Joy. Sorrow. Anger. Love. PRIDE: A Celebration of Toronto Pride, 1970s – Present

Joy. Sorrow. Anger. Love. PRIDE. 

Until June 22nd, 2023, there is a wonderful new art exhibition at the Collision Gallery presented by the Magenta Foundation and in partnership with the ArQuives that celebrates and explores the history of pride in Toronto. It was actually quite an emotional experience going through the exhibition, especially when it seems like this continent is reverting back in history happily taking away the rights of many 2SLGBTQ+ individuals. This exhibition reminds us that pride started as a protest, telling the world that the community would not hide anymore but stand up and say, “I am a human being, equal to everyone else, and I will not accept anything less”

 Joy. Sorrow. Anger. Love. PRIDE

The exhibit features hundreds of images and other artifacts that showcase the history of Pride and queer communities in Toronto. From queer newspapers and magazines, to matchbooks from gay bars that are no longer in existence. The photographs that line the walls however engulf the viewer in equal parts colour, and emotion. It is a beautiful thing getting to see people captured on film expressing who they are as authentically as possible. You see images of families, and people from a variety of cultural and religious backgrounds all with one common goal: To celebrate love and acceptance for all.

 I felt quite emotional walking through the exhibition because the images capture a moment of peace and happiness for so many 2SLGBTQ+ in a sea of negative, hateful, and hurtful moments. I almost felt – dare I say it – pride emanating from the images. Pride of who these people are, not only as a part of the community but also part of who they are as individuals. We as the audience are granted a glimpse of the same moment in the lives of these individuals, and I for one am grateful I had that glimpse.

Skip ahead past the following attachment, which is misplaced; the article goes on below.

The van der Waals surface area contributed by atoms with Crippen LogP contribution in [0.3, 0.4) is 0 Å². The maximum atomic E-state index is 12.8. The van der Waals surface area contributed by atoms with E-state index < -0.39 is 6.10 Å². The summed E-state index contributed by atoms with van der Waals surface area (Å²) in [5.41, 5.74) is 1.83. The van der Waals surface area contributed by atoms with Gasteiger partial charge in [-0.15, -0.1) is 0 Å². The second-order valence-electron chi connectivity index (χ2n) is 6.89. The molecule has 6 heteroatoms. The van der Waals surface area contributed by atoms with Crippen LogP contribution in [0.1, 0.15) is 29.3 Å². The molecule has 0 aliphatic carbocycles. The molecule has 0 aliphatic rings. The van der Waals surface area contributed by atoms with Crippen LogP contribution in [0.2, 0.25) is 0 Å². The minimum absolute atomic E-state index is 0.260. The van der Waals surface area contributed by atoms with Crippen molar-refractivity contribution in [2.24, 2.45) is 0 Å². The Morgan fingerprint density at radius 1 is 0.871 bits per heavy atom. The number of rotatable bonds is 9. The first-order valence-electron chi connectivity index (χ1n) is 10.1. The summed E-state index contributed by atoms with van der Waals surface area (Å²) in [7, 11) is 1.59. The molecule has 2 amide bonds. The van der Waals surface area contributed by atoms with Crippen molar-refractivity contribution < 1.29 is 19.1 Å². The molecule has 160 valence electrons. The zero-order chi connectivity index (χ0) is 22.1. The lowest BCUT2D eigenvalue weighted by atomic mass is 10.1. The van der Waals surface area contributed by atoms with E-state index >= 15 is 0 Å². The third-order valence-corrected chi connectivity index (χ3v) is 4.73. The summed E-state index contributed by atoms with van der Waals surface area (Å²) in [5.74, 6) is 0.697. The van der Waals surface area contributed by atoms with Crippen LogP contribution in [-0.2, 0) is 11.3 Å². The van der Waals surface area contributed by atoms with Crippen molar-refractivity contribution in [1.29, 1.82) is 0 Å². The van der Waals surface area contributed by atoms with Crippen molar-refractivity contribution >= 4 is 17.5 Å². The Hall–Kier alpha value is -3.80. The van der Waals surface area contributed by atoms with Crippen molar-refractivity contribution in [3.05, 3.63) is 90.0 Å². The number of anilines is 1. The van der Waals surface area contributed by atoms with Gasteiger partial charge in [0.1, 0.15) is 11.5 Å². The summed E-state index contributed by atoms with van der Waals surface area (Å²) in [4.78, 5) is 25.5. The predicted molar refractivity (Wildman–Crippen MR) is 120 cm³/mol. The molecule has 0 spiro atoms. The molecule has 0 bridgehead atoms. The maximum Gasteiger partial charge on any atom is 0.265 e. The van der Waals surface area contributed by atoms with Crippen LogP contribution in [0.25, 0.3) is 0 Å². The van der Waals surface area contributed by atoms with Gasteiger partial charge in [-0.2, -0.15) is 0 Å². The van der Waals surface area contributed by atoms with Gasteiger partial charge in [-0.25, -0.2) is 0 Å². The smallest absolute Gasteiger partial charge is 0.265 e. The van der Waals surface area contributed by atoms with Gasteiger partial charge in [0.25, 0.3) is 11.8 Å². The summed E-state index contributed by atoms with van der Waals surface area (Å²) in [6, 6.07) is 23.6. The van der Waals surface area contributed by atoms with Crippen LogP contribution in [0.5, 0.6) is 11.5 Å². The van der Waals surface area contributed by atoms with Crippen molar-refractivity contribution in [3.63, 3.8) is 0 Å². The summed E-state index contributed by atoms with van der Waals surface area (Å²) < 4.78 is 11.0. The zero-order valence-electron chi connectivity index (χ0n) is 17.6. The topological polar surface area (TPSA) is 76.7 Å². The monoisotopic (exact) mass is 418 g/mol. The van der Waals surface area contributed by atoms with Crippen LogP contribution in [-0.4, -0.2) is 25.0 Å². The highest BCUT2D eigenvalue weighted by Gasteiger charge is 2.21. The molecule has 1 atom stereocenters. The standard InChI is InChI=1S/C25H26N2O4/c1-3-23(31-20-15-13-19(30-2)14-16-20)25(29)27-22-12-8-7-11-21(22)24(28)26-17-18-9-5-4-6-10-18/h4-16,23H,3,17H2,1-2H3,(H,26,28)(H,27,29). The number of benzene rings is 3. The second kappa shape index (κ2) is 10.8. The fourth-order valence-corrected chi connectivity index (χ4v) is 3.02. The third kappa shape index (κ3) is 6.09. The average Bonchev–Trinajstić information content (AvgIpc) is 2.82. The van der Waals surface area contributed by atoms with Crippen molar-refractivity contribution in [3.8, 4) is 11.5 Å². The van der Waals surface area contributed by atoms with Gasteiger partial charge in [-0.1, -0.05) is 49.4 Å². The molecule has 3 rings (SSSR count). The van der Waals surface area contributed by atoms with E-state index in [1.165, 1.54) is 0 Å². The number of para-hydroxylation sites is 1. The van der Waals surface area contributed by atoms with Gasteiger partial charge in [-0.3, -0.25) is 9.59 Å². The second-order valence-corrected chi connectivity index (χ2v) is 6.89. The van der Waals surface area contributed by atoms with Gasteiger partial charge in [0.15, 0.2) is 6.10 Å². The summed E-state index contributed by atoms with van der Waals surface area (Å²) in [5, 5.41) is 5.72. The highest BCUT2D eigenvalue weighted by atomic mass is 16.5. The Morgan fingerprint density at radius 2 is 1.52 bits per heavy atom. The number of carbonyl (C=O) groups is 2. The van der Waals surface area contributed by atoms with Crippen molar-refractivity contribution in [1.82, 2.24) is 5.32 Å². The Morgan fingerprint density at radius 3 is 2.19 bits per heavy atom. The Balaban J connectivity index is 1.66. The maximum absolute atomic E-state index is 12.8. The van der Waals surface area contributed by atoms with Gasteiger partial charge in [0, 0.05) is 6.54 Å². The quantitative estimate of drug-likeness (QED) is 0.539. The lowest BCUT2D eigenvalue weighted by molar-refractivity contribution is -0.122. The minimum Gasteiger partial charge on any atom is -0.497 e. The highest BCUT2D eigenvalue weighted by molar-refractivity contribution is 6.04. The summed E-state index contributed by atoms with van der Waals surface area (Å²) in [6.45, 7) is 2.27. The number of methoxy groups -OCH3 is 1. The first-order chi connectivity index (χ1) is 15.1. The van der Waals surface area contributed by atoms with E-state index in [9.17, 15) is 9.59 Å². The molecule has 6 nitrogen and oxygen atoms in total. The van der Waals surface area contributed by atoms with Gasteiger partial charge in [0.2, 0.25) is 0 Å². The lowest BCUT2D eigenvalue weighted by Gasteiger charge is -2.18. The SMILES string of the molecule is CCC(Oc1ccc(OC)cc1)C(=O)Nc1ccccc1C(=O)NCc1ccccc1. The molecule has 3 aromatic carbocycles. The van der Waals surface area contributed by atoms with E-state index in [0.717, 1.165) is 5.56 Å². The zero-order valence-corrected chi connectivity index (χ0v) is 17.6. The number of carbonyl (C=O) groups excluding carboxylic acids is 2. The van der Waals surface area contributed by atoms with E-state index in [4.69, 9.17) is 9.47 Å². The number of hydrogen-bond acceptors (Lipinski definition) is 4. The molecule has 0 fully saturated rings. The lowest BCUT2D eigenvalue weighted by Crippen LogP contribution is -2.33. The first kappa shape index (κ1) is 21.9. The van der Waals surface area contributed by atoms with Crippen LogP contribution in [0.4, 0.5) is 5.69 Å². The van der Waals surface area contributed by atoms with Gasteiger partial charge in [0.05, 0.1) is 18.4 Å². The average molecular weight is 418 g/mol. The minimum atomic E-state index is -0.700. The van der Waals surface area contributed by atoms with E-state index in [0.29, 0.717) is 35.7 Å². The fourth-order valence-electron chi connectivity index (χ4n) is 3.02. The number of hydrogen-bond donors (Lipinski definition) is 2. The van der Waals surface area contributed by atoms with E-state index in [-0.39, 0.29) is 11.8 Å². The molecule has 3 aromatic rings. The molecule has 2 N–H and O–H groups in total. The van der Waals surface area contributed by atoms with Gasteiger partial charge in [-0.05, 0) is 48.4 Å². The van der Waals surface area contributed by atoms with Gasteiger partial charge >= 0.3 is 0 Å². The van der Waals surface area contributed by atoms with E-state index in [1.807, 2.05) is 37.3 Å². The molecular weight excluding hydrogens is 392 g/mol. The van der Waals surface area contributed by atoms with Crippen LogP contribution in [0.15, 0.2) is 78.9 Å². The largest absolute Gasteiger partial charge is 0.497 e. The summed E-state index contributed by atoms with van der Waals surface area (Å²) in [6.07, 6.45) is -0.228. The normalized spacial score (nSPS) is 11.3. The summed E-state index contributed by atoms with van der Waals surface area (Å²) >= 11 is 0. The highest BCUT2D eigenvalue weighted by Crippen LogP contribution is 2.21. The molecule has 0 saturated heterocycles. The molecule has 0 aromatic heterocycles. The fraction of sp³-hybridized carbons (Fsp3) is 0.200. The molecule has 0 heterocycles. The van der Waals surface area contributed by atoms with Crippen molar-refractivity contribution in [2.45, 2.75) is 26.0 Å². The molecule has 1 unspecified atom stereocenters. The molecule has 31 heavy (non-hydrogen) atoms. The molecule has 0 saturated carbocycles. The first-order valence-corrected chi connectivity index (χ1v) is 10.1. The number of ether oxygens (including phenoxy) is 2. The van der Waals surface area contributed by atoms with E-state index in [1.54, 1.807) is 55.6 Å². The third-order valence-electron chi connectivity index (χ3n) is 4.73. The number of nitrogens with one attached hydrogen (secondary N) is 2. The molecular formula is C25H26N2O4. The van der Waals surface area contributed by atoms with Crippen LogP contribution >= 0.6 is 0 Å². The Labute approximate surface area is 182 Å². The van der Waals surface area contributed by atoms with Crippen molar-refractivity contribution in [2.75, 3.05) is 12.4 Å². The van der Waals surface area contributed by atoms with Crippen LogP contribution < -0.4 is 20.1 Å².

It was fantastic also seeing people of all sorts of ages, colours, and backgrounds in the space as either members of the community or allies taking in the histories and the stories presented in the images and artifacts. The gallery itself felt warm, welcoming, and inviting. It felt like a safe place to just for a moment fall into a net of safety, getting to explore queerness through the literal lenses of hundreds of individuals.

 The cost of admission is free, and the gallery is open Tuesday to Saturday, from 12 p.m. until 6 p.m. This exhibition runs until June 22nd. 

For those unable to make the gallery show, the team behind the exhibit has put together a comprehensive book that showcases and highlights the project under the same name as the exhibition.

[Photos and Review by Shan Fernando]